You’ll see the best results with Facebook and Instagram Ads when you focus on demonstrating value both in the copy and the visual components of the ad.
Your images and videos should ideally go beyond just showing a person holding a mobile app; it should show how the app works, highlighting different use cases along with how easy it is for people to use. People want to see the interface and functionality so they know that it can deliver, and the copy should reinforce this.
Let’s look at an example. This first ad for Freshbooks is a video ad that simply shows someone scrolling on their phone, listing benefits like “Track your invoices and record payments all in one place.” It implies that there’s a great mobile app and that it’s convenient, but it never says this, and it definitely won’t encourage mobile downloads.
This ad, on the other hand, does a lot more to convince users that the mobile app (and the service itself) is worthwhile. You get to see a screenshot of what the interface looks like, which puts users at ease while grabbing their interest.
Images showing the interface are great, but try to include videos showing actual use of the app. Split test both to see what works for your audience.
5. Choose the Right CTA Buttons
Choosing the right CTA can be a game-changer for the results of your campaigns. Our own experiments have shown that having any CTA can decrease cost by 2.5x, and choosing a relevant CTA for the ad can increase performance.
When it comes to the best CTA buttons for your mobile app install campaigns, we generally recommend any of the following:
- Learn More
- Sign Up
The “download” and “learn more” CTAs are typically going to be most effective here. If you opt for the “Download” CTa, make sure that you mention there’s a free trial or free basic version of the app (if applicable). The lower the risk and financial investment for customers, the better; most people won’t want to pay just to try a mobile app even if they’re already customers of your business.
Split test the different CTA buttons and see what’s best for you. Make sure you’re keeping an eye on cost, your quality scores, clicks, and actual app installs. One may be slightly more expensive but result in higher-quality leads, so look at big-picture data here before making any changes to your campaign.
6. Keep Instagram & Other Mobile Placements in Play
While many advertisers typically leave their placements on default (you can read more about when you may want to tweak them and why you should here), you definitely don’t want to be removing mobile-first placements when it comes to mobile downloads.
Users are going to be most likely to download the app when the landing page opens up on their phones instead of their desktop. This is how you can get a lot of impulse installs that you might not have gotten otherwise. Keeping mobile placements enabled, therefore is key. This includes Stories, Facebook’s audience network, and of course, Instagram.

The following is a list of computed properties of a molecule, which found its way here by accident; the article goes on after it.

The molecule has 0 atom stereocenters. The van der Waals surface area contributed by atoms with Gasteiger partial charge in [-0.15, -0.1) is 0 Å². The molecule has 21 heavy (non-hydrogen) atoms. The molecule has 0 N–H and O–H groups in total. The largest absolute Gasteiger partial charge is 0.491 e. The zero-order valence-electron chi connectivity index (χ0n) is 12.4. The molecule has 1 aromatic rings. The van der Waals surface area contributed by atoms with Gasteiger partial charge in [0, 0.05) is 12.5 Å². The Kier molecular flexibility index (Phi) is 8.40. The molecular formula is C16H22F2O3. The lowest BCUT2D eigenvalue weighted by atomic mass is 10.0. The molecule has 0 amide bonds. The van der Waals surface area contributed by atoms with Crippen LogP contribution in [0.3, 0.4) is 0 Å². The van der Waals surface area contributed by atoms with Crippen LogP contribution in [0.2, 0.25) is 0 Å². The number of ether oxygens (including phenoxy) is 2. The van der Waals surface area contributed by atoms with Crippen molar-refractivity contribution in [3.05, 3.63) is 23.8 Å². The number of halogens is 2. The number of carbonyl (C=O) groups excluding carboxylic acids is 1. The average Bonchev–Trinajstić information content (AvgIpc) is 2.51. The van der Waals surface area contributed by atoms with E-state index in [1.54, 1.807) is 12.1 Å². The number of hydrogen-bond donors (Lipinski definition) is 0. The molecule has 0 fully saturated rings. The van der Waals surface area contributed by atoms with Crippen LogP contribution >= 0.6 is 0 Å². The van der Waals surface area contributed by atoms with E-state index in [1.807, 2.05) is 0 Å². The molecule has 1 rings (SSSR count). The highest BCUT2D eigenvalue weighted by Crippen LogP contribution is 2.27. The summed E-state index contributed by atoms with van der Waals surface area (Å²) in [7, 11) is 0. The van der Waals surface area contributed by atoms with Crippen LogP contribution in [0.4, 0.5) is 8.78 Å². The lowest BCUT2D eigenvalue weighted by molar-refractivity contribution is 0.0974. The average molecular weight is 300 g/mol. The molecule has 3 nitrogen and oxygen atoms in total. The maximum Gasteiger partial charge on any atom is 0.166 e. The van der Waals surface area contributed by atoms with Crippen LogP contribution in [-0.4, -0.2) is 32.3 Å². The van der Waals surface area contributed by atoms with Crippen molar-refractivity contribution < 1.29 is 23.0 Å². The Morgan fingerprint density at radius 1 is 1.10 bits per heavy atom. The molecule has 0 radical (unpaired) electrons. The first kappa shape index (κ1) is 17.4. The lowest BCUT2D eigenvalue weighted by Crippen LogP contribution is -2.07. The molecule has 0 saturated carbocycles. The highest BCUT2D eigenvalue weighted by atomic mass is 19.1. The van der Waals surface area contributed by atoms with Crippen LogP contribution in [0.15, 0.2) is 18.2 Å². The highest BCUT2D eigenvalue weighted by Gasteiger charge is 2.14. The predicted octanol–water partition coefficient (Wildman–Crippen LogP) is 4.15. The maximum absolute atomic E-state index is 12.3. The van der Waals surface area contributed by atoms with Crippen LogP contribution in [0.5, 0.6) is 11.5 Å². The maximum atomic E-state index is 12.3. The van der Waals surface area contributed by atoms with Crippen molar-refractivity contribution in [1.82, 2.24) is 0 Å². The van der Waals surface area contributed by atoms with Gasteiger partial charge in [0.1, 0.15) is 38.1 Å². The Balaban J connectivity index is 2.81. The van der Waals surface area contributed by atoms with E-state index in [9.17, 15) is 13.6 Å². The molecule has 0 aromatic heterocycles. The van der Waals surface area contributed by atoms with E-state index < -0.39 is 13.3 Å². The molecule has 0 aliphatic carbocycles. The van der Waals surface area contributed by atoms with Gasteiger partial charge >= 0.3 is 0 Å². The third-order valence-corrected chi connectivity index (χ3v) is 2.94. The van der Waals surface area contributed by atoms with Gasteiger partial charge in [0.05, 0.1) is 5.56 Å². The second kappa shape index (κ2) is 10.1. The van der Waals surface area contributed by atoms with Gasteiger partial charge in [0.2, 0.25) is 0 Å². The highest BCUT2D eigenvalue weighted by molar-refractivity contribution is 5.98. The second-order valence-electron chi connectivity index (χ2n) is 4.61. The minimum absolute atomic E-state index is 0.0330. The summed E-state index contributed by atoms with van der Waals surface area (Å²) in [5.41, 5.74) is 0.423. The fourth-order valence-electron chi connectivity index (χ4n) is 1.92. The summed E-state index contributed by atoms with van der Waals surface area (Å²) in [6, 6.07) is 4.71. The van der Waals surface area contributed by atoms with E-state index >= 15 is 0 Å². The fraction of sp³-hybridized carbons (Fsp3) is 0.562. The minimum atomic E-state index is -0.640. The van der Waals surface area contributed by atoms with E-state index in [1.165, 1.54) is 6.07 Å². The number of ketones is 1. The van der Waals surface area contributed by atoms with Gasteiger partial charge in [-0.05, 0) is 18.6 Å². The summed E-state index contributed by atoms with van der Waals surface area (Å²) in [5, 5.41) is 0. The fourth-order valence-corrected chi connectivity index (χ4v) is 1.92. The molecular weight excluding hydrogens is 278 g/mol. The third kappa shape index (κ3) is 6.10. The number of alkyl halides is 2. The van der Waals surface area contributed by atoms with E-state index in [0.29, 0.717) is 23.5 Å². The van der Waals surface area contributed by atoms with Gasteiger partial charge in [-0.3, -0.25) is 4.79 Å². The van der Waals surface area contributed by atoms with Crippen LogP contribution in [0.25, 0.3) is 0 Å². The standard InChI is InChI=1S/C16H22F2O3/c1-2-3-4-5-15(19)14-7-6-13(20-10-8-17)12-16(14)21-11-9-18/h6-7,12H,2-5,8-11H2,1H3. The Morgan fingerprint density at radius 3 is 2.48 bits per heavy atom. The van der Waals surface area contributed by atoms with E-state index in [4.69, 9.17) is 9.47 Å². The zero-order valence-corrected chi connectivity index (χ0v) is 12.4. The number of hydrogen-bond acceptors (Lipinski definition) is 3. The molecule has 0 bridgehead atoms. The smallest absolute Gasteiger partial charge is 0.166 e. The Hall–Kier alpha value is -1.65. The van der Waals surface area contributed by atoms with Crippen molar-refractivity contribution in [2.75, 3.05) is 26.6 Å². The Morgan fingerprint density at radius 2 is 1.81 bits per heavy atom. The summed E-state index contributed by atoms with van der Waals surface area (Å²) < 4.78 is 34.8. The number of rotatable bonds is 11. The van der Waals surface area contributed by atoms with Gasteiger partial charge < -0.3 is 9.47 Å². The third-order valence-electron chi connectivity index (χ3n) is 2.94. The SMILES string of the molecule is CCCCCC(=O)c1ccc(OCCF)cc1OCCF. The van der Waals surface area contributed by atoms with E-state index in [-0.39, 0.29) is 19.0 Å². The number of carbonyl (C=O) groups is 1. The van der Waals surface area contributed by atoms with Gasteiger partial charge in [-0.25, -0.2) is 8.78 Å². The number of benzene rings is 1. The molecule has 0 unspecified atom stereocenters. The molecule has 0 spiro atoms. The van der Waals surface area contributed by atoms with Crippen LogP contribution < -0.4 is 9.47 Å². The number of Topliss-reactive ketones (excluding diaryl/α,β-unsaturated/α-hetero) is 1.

Some advertisers have avoided using Instagram because of the perception that they’re drastically more expensive per action than other placement types. This actually isn’t true anymore; while costs go up and down, Instagram’s costs have decreased and fallen closer in line with what you’ll expect from similar placements on Facebook’s feed.
And since most Instagram users are primarily mobile users when it comes to the app, and that ads are showing up exclusively on mobile, and that Instagram users are exceptionally high-engaging and receptive to branded content, you don’t want to miss out on this valuable placement.
7. Promote Referral Programs for Your App
A large number of apps have referral programs. If you have one, consider promoting it through Facebook and Instagram Ads to your existing customers. Bonus points if you can create a custom audience of high-engaging app users, as they’ll likely mention the app (and recommend it!) to their friends.
You can see an example from the AirBnB app here:
Referral programs will typically offer an incentive like $10-50 off, one month free, or in-app credits for both the referrer and the referee. Mention the specific benefits in your ad copy. Have the ad take users right to your referral page on the site. If they’re automatically logged in, they can read the details of the program and then email, text, or share on Facebook a referral message and code.
Keep in mind that referral programs can be a great way to reach new customers and land them quickly. Referral programs typically yield higher-value and longer-retaining customers, making them well worth investing in. Focusing on referring new users to your mobile app can help you increase installs quickly, so promoting this on Facebook and Instagram can generate engagement and installs fast.
Mobile apps can be incredibly valuable to the businesses that create them. You can offer more functionality to your audience while staying more connected with them, both of which can be wildly advantageous.
Following these seven easy steps can help you increase mobile app downloads quickly on both Instagram and Facebook.
And if you’re looking to increase app engagement or in-app purchases, pro tip: Create retargeting campaigns based on the SDK tracking to re-engage recent app users who are most likely to be brought right back into the fold.
What do you think? How do you use Facebook and Instagram ads to increase mobile app downloads? What strategies have worked best for you? Share your thoughts and questions in the comments below!